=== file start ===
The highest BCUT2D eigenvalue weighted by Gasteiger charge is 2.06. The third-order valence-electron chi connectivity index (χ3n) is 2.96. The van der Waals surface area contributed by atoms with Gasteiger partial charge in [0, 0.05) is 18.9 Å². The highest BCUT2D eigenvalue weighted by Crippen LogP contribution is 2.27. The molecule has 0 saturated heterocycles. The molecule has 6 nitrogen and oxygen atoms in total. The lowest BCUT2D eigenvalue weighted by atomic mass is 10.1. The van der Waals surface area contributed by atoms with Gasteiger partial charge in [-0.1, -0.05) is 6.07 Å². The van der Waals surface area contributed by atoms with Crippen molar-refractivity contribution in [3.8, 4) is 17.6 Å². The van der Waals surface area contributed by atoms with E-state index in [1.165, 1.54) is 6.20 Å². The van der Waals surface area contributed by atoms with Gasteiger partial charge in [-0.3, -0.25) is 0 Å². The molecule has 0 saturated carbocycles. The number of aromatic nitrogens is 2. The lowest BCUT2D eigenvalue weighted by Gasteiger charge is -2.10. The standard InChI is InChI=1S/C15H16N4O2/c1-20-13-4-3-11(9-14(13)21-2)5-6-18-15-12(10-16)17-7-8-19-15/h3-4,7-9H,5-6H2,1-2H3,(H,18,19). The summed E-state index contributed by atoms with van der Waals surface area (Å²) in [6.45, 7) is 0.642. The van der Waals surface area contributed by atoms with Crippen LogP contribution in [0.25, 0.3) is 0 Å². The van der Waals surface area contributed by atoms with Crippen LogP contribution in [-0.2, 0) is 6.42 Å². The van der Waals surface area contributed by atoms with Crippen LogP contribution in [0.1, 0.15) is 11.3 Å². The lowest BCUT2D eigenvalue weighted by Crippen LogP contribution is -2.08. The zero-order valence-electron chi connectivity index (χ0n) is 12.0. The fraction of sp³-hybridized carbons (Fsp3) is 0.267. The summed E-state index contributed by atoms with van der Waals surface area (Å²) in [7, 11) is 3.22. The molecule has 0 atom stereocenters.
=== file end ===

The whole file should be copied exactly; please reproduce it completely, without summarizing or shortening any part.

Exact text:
The highest BCUT2D eigenvalue weighted by Gasteiger charge is 2.06. The third-order valence-electron chi connectivity index (χ3n) is 2.96. The van der Waals surface area contributed by atoms with Gasteiger partial charge in [0, 0.05) is 18.9 Å². The highest BCUT2D eigenvalue weighted by Crippen LogP contribution is 2.27. The molecule has 0 saturated heterocycles. The molecule has 6 nitrogen and oxygen atoms in total. The lowest BCUT2D eigenvalue weighted by atomic mass is 10.1. The van der Waals surface area contributed by atoms with Gasteiger partial charge in [-0.1, -0.05) is 6.07 Å². The van der Waals surface area contributed by atoms with Crippen molar-refractivity contribution in [3.8, 4) is 17.6 Å². The van der Waals surface area contributed by atoms with E-state index in [1.165, 1.54) is 6.20 Å². The van der Waals surface area contributed by atoms with Gasteiger partial charge in [-0.3, -0.25) is 0 Å². The molecule has 0 saturated carbocycles. The number of aromatic nitrogens is 2. The lowest BCUT2D eigenvalue weighted by Gasteiger charge is -2.10. The standard InChI is InChI=1S/C15H16N4O2/c1-20-13-4-3-11(9-14(13)21-2)5-6-18-15-12(10-16)17-7-8-19-15/h3-4,7-9H,5-6H2,1-2H3,(H,18,19). The summed E-state index contributed by atoms with van der Waals surface area (Å²) in [6.45, 7) is 0.642. The van der Waals surface area contributed by atoms with Crippen LogP contribution in [0.25, 0.3) is 0 Å². The van der Waals surface area contributed by atoms with Crippen LogP contribution in [-0.2, 0) is 6.42 Å². The van der Waals surface area contributed by atoms with Crippen LogP contribution in [0.1, 0.15) is 11.3 Å². The lowest BCUT2D eigenvalue weighted by Crippen LogP contribution is -2.08. The zero-order valence-electron chi connectivity index (χ0n) is 12.0. The fraction of sp³-hybridized carbons (Fsp3) is 0.267. The summed E-state index contributed by atoms with van der Waals surface area (Å²) in [7, 11) is 3.22. The molecule has 0 atom stereocenters.